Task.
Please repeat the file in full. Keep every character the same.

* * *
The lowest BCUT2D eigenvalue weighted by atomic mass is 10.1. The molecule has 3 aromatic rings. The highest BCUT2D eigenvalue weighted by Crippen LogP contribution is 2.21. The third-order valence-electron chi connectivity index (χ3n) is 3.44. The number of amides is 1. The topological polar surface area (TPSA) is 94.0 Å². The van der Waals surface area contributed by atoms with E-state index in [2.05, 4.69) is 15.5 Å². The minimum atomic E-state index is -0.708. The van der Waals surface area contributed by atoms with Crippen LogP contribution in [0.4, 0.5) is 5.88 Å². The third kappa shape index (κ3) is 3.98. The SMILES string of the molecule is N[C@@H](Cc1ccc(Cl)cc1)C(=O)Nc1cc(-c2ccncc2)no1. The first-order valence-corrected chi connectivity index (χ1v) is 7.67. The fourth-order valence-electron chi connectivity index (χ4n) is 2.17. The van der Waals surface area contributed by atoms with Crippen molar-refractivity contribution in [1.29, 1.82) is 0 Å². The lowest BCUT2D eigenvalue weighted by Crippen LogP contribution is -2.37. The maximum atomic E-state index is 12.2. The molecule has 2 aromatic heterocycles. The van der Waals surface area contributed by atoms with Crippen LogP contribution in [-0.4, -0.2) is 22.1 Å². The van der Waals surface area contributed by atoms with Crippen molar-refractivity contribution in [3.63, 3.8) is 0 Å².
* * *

The lowest BCUT2D eigenvalue weighted by atomic mass is 10.1. The molecule has 3 aromatic rings. The highest BCUT2D eigenvalue weighted by Crippen LogP contribution is 2.21. The third-order valence-electron chi connectivity index (χ3n) is 3.44. The number of amides is 1. The topological polar surface area (TPSA) is 94.0 Å². The van der Waals surface area contributed by atoms with E-state index in [2.05, 4.69) is 15.5 Å². The minimum atomic E-state index is -0.708. The van der Waals surface area contributed by atoms with Crippen LogP contribution in [0.4, 0.5) is 5.88 Å². The third kappa shape index (κ3) is 3.98. The SMILES string of the molecule is N[C@@H](Cc1ccc(Cl)cc1)C(=O)Nc1cc(-c2ccncc2)no1. The first-order valence-corrected chi connectivity index (χ1v) is 7.67. The fourth-order valence-electron chi connectivity index (χ4n) is 2.17. The van der Waals surface area contributed by atoms with Crippen molar-refractivity contribution in [1.29, 1.82) is 0 Å². The lowest BCUT2D eigenvalue weighted by Crippen LogP contribution is -2.37. The maximum atomic E-state index is 12.2. The molecule has 2 aromatic heterocycles. The van der Waals surface area contributed by atoms with Crippen LogP contribution in [-0.4, -0.2) is 22.1 Å². The van der Waals surface area contributed by atoms with Crippen molar-refractivity contribution in [3.63, 3.8) is 0 Å².